Yesterday I went out to the Misawa Horse Park again. My new friend, Tsukako-san, told me she would be going out to take a lesson. I didn't feel up to taking an actual Yabusame lesson; I told her I was embarrassed that I haven't been doing the "hundreds of squats" that I'd declared I needed to do after my first attempt to ride Yabusame style. I did want to ride though and thought maybe I could pay for a "free ride session" and just cruise around for a bit while she had her lesson.
I ended up taking a lesson with Tsukako-san, we both rode together and Banri-san (the instructor) gave us a basic riding lesson. My mount was Mulan, the horse that I've ridden each time out there. Turns out she is the boss of the herd and she is also much faster than Orphee, Tsukako-san's mount. We started with me following, but Mulan was a horrible tailgater, being much faster in her gaits, and I had a hard time keeping her from being up Orphee's rump. So we switched and I was our front leading the laps, but then I had to listen for changes from walk to trot, and also when Banri-san called out for circles and change of direction. It went fairly well, Mulan was much happier to be out on the lead.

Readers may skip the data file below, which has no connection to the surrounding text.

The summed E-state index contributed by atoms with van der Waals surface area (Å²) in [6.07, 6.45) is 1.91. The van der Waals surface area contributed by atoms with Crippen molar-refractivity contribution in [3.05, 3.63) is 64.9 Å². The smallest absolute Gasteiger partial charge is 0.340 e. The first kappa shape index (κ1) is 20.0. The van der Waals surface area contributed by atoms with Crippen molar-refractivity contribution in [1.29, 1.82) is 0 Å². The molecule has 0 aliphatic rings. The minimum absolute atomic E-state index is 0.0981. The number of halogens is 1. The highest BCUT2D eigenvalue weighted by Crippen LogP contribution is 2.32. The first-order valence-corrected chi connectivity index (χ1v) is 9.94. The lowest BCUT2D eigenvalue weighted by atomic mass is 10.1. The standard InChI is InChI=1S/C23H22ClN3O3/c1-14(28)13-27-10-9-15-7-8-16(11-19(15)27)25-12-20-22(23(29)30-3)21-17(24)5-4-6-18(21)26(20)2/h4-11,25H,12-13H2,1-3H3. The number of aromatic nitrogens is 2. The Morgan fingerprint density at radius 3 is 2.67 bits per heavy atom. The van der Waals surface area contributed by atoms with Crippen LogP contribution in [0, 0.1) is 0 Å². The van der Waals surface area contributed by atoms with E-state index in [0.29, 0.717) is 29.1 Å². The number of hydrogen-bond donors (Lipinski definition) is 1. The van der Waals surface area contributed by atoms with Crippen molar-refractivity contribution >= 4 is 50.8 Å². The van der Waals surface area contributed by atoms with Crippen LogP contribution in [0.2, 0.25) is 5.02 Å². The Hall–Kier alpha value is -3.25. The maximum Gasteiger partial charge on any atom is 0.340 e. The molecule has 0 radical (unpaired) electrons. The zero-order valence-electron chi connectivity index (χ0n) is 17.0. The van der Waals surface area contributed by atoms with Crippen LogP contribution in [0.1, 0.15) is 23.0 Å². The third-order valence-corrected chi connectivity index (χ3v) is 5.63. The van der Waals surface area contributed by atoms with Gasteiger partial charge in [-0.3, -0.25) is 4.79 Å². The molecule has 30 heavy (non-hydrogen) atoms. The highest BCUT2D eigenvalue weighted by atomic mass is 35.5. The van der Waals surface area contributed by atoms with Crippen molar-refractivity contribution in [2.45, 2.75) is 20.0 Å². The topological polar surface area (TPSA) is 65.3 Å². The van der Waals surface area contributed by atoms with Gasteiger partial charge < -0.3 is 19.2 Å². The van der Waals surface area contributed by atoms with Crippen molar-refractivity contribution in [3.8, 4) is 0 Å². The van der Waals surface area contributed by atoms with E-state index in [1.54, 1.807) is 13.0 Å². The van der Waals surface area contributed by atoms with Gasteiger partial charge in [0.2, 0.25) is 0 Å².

After we trotted around and around for what seemed like forever (I was made aware that I'm not in tip-top riding shape anymore!), we took turns having laps at the canter. Mulan and I went first and did a bunch of laps at the canter. It was SO much fun and certainly a much needed ride.
As Tsukako-san took her turn at the canter laps, Mulan and I hung out in the center. I fished out my phone and snapped a picture to remember the ride.
We walked a few more laps, then rode back to the barn. Before I hopped down, I asked Banri-san if she would get some pictures with my phone.
Another thing of note: you might notice the snow on Mulan's legs. We did the entire lesson in almost knee-deep snow! It was also quite cold, but riding kept us warm.
After the lesson, I was invited to stay and have lunch. They were having a get together and cooking what seemed to be the Japanese version of gumbo - all sorts of things thrown into a pot - cooked over a log on end with a fire in the middle. It was very good and I tried some crazy stuff - fish parts that I won't mention. Thankfully, I'm not a very picky eater and was brave enough to try all of the "scary food" (as someone joked). Then we went and hung out for a little bit in their office type building, with a kerosene heater running, had coffee and tea, and a good chat about learning Nihongo (Japanese language) and English. I made new friends and had a wonderful time.
It was the best day.